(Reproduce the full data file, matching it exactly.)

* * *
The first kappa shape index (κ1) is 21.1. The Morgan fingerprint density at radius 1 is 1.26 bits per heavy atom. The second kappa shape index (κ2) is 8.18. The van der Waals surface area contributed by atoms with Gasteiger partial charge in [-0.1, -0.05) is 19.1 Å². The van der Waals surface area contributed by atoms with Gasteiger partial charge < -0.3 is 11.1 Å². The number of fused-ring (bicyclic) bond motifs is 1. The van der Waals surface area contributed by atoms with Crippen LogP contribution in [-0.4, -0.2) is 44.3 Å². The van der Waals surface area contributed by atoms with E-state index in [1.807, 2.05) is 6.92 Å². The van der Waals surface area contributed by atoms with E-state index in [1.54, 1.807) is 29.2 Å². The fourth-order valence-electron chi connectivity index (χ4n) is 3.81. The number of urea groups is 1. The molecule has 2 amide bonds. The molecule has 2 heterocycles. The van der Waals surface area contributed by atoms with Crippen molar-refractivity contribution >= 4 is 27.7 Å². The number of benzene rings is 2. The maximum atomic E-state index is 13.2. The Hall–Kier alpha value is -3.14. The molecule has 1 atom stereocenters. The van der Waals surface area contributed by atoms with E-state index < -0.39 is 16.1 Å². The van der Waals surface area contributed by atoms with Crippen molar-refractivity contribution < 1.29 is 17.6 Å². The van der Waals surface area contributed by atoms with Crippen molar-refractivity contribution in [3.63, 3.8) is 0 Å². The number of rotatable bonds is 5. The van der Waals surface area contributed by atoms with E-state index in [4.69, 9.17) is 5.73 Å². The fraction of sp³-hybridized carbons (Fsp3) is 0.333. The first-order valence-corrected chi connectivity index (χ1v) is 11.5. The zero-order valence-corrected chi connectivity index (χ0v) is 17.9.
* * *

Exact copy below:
The first kappa shape index (κ1) is 21.1. The Morgan fingerprint density at radius 1 is 1.26 bits per heavy atom. The second kappa shape index (κ2) is 8.18. The van der Waals surface area contributed by atoms with Gasteiger partial charge in [-0.1, -0.05) is 19.1 Å². The van der Waals surface area contributed by atoms with Gasteiger partial charge < -0.3 is 11.1 Å². The number of fused-ring (bicyclic) bond motifs is 1. The van der Waals surface area contributed by atoms with Crippen LogP contribution in [-0.4, -0.2) is 44.3 Å². The van der Waals surface area contributed by atoms with E-state index in [1.807, 2.05) is 6.92 Å². The van der Waals surface area contributed by atoms with E-state index in [1.54, 1.807) is 29.2 Å². The fourth-order valence-electron chi connectivity index (χ4n) is 3.81. The number of urea groups is 1. The molecule has 2 amide bonds. The molecule has 2 heterocycles. The van der Waals surface area contributed by atoms with Crippen molar-refractivity contribution >= 4 is 27.7 Å². The number of benzene rings is 2. The maximum atomic E-state index is 13.2. The Hall–Kier alpha value is -3.14. The molecule has 1 atom stereocenters. The van der Waals surface area contributed by atoms with E-state index < -0.39 is 16.1 Å². The van der Waals surface area contributed by atoms with Crippen molar-refractivity contribution < 1.29 is 17.6 Å². The van der Waals surface area contributed by atoms with Crippen molar-refractivity contribution in [3.63, 3.8) is 0 Å². The number of rotatable bonds is 5. The van der Waals surface area contributed by atoms with E-state index in [4.69, 9.17) is 5.73 Å². The fraction of sp³-hybridized carbons (Fsp3) is 0.333. The first-order valence-corrected chi connectivity index (χ1v) is 11.5. The zero-order valence-corrected chi connectivity index (χ0v) is 17.9.